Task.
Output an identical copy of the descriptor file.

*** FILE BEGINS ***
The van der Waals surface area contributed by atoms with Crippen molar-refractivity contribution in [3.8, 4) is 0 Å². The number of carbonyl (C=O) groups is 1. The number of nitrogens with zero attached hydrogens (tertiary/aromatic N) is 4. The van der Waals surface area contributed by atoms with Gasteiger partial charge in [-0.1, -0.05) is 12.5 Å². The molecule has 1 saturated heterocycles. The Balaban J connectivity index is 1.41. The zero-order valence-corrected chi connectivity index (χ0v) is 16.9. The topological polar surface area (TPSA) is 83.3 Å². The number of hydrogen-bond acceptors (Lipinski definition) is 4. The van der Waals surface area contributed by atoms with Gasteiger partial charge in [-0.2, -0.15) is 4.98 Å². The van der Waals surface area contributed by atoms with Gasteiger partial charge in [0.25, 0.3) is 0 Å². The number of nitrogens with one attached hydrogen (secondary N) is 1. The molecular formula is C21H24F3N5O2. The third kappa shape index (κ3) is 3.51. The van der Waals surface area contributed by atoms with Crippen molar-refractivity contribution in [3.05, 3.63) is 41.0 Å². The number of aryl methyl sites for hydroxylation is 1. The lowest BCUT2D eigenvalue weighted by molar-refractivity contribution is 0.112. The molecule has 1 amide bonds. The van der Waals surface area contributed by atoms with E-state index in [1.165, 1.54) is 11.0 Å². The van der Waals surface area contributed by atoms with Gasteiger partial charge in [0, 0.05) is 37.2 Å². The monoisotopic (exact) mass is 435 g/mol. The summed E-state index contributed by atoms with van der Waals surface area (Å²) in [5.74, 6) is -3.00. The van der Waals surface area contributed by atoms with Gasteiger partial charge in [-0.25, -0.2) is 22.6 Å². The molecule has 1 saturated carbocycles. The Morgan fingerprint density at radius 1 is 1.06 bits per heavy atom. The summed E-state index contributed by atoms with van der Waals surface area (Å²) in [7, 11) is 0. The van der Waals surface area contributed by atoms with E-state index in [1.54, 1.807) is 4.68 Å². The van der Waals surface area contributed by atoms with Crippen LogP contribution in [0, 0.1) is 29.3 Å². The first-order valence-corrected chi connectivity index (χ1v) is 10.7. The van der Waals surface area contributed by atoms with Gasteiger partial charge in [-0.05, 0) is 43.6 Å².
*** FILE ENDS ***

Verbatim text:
The van der Waals surface area contributed by atoms with Crippen molar-refractivity contribution in [3.8, 4) is 0 Å². The number of carbonyl (C=O) groups is 1. The number of nitrogens with zero attached hydrogens (tertiary/aromatic N) is 4. The van der Waals surface area contributed by atoms with Gasteiger partial charge in [-0.1, -0.05) is 12.5 Å². The molecule has 1 saturated heterocycles. The Balaban J connectivity index is 1.41. The zero-order valence-corrected chi connectivity index (χ0v) is 16.9. The topological polar surface area (TPSA) is 83.3 Å². The number of hydrogen-bond acceptors (Lipinski definition) is 4. The van der Waals surface area contributed by atoms with Gasteiger partial charge in [-0.2, -0.15) is 4.98 Å². The van der Waals surface area contributed by atoms with Gasteiger partial charge in [0.25, 0.3) is 0 Å². The number of nitrogens with one attached hydrogen (secondary N) is 1. The molecular formula is C21H24F3N5O2. The third kappa shape index (κ3) is 3.51. The van der Waals surface area contributed by atoms with Crippen molar-refractivity contribution in [3.05, 3.63) is 41.0 Å². The number of aryl methyl sites for hydroxylation is 1. The lowest BCUT2D eigenvalue weighted by molar-refractivity contribution is 0.112. The molecule has 1 amide bonds. The van der Waals surface area contributed by atoms with E-state index in [1.165, 1.54) is 11.0 Å². The van der Waals surface area contributed by atoms with Gasteiger partial charge in [0, 0.05) is 37.2 Å². The monoisotopic (exact) mass is 435 g/mol. The summed E-state index contributed by atoms with van der Waals surface area (Å²) in [5.74, 6) is -3.00. The van der Waals surface area contributed by atoms with Gasteiger partial charge in [-0.25, -0.2) is 22.6 Å². The molecule has 1 saturated carbocycles. The Morgan fingerprint density at radius 1 is 1.06 bits per heavy atom. The summed E-state index contributed by atoms with van der Waals surface area (Å²) in [7, 11) is 0. The van der Waals surface area contributed by atoms with E-state index in [1.54, 1.807) is 4.68 Å². The van der Waals surface area contributed by atoms with Crippen LogP contribution in [0, 0.1) is 29.3 Å². The first-order valence-corrected chi connectivity index (χ1v) is 10.7. The van der Waals surface area contributed by atoms with Gasteiger partial charge in [-0.05, 0) is 43.6 Å².